Civil Liability for Investors

Sexual Harassment in California

There are two laws in California that address civil sexual harassment. First, section 51.9 of the Civil Code governs claims of sexual harassment in business or professional relationships outside the workplace.[1] The Fair Employment and Housing Act (“FEHA”), on the other hand, applies to claims for harassment in the employment context.[2] Section 51.9 provides that a person is liable for sexual harassment when:

there is a business, service, or professional relationship between the parties, or the defendant holds him or herself out as being able to help establish such a relationship,
the defendant made sexual advances, or engaged in conduct of a sexual or hostile nature based on gender, that were unwelcome and pervasive or severe, and
the plaintiff suffered economic loss, disadvantage, or personal injury as a result.
The statute provides a non-exhaustive list of business relationships that could give rise to liability, including relationships with doctors, attorneys, accountants, trust officers, landlords, property managers, building contractors, and teachers as well as any relationship “substantially similar” to the examples. A recent amendment expanded the list of exemplar relationships to specifically include directors and producers as well as investors, elected officials, and lobbyists.[3]

Harassment by Investors

Investors are clearly in the crosshairs of section 51.9. The Senate Analysis of the amendment stated it sought to deter discrimination and “transform the ‘boys’ club’ culture for which the less scrupulous parts of the tech, entertainment, and political industry have become notorious.”[4] It cited several articles detailing claims of sexual harassment in the movie and tech industries, including two articles about harassment by Silicon Valley venture capitalists.[5] Interestingly, the Judd court in 2020 found the question of whether producers could be liable under section 51.9 to be one of first impression, but the 2017-2018 Senate Analysis considered the addition of producers to be “declaratory of existing law.”[6]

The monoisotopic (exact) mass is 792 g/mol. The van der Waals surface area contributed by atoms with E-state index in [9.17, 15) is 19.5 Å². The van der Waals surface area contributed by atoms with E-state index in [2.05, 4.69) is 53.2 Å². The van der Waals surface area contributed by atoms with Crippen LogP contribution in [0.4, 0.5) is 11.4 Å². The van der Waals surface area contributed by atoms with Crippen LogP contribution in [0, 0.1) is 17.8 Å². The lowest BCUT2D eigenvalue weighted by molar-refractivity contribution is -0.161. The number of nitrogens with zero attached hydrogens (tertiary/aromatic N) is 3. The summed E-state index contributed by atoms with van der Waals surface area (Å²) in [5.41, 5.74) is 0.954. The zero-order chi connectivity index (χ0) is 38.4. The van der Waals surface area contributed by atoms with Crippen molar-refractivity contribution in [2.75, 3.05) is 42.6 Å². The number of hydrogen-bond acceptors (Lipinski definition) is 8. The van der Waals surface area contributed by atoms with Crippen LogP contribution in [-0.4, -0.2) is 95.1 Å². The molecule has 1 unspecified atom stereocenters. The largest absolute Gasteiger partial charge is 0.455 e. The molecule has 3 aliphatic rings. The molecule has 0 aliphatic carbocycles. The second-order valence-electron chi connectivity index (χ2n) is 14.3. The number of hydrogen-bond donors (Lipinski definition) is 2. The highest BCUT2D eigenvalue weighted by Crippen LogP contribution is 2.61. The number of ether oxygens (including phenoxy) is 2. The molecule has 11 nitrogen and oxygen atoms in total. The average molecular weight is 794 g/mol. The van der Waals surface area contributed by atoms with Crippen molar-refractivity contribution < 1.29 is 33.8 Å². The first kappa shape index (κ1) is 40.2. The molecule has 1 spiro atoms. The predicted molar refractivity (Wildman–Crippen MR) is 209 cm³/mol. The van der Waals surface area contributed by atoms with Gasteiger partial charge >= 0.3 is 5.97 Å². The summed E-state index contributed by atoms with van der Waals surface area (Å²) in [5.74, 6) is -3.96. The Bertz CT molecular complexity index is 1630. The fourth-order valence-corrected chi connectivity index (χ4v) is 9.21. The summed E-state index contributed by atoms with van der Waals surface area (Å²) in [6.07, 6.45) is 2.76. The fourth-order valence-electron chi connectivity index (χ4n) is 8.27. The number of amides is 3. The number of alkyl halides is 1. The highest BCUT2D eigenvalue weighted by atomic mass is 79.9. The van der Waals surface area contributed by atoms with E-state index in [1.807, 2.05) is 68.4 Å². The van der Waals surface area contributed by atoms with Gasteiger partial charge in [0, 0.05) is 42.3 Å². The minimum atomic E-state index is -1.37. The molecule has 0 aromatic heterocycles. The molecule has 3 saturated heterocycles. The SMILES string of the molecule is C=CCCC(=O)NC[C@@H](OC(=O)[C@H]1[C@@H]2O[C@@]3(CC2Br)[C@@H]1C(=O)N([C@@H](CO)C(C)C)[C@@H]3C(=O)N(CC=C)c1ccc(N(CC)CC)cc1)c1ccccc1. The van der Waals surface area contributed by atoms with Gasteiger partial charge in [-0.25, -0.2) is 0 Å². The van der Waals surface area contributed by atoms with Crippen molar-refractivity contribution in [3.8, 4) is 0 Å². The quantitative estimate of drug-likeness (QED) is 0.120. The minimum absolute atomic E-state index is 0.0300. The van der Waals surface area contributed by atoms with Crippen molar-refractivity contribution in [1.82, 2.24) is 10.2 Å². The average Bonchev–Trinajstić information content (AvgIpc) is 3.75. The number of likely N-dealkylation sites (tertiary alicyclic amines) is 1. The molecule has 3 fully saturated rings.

Nevertheless, the Ninth Circuit’s holding that producers were “sufficiently similar” to the other examples listed in section 51.9 is consistent with the legislative intent of the statute. The court reasoned that a common attribute among the exemplar relationships was “an inherent power imbalance” where “one party is uniquely situated to exercise coercion or leverage over the other.”[7] The court concluded that this power imbalance is also present in the producer-actor relationship because a small number of top producers can “make or break actors’ careers.”

The investor/startup relationship shares the same power imbalance seen in the producer/actor relationship. Venture capitalists have “control over access to tremendous resources and the fate of nascent businesses,” and that imbalance “is further magnified by the fact that the actions of one venture capitalist often influence the actions of others.”[8] By amending section 51.9 to list investors, producers, and politicians, the legislature intended to put industries with a history of discriminatory behavior, such as venture capitalists, on “notice” that “they can be sued for engaging in sexual harassment of those over whom they wield so much power and influence.”[9]

Harassment by Joint Venture Partners and Suppliers

Whether suppliers can be liable for civil sexual harassment appears to be a closer call than joint venture partners. Under California law, a joint venture is a partnership between two people or entities who combine property or skills for the purpose of carrying out a single business enterprise.[10] Elements required to establish a joint venture include sharing ownership and control and agreeing to share profits and losses.[11] Thus, the elements necessary to establish a joint venture—the sharing of power—appear at odds with the inherent power imbalance that is essential to section 51.9.